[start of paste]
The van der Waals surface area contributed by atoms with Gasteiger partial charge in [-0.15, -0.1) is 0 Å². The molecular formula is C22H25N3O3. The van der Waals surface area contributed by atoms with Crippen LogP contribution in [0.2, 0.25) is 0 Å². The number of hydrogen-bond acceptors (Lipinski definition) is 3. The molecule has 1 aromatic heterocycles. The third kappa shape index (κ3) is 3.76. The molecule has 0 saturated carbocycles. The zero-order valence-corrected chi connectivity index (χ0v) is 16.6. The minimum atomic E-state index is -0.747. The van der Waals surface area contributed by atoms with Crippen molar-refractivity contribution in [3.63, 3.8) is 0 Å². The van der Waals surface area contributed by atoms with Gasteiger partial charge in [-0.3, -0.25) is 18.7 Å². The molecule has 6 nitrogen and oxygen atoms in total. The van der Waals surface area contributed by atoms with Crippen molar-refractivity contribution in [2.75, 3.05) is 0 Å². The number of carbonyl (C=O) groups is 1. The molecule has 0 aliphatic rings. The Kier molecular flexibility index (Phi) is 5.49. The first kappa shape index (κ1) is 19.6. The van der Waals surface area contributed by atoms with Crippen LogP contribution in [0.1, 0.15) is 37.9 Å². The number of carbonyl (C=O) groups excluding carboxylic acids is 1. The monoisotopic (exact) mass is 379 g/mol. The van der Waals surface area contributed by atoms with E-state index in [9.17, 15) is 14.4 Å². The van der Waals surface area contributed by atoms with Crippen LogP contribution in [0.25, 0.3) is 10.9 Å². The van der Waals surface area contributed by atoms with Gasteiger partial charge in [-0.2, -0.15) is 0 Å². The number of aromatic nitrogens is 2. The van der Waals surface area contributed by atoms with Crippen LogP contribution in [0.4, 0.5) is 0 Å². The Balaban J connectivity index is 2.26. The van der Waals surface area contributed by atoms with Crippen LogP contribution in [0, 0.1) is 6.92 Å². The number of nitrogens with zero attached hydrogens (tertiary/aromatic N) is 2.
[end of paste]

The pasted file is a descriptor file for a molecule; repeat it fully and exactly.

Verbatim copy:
The van der Waals surface area contributed by atoms with Gasteiger partial charge in [-0.15, -0.1) is 0 Å². The molecular formula is C22H25N3O3. The van der Waals surface area contributed by atoms with Crippen LogP contribution in [0.2, 0.25) is 0 Å². The number of hydrogen-bond acceptors (Lipinski definition) is 3. The molecule has 1 aromatic heterocycles. The third kappa shape index (κ3) is 3.76. The molecule has 0 saturated carbocycles. The zero-order valence-corrected chi connectivity index (χ0v) is 16.6. The minimum atomic E-state index is -0.747. The van der Waals surface area contributed by atoms with Crippen molar-refractivity contribution in [3.63, 3.8) is 0 Å². The van der Waals surface area contributed by atoms with Gasteiger partial charge in [-0.3, -0.25) is 18.7 Å². The molecule has 6 nitrogen and oxygen atoms in total. The van der Waals surface area contributed by atoms with Crippen molar-refractivity contribution in [2.75, 3.05) is 0 Å². The number of carbonyl (C=O) groups is 1. The molecule has 0 aliphatic rings. The Kier molecular flexibility index (Phi) is 5.49. The first kappa shape index (κ1) is 19.6. The van der Waals surface area contributed by atoms with Crippen LogP contribution in [0.1, 0.15) is 37.9 Å². The number of carbonyl (C=O) groups excluding carboxylic acids is 1. The monoisotopic (exact) mass is 379 g/mol. The van der Waals surface area contributed by atoms with E-state index in [9.17, 15) is 14.4 Å². The van der Waals surface area contributed by atoms with Crippen LogP contribution in [0.25, 0.3) is 10.9 Å². The van der Waals surface area contributed by atoms with Gasteiger partial charge in [-0.2, -0.15) is 0 Å². The number of aromatic nitrogens is 2. The van der Waals surface area contributed by atoms with Crippen LogP contribution in [0.4, 0.5) is 0 Å². The Balaban J connectivity index is 2.26. The van der Waals surface area contributed by atoms with Crippen LogP contribution in [0, 0.1) is 6.92 Å². The number of nitrogens with zero attached hydrogens (tertiary/aromatic N) is 2.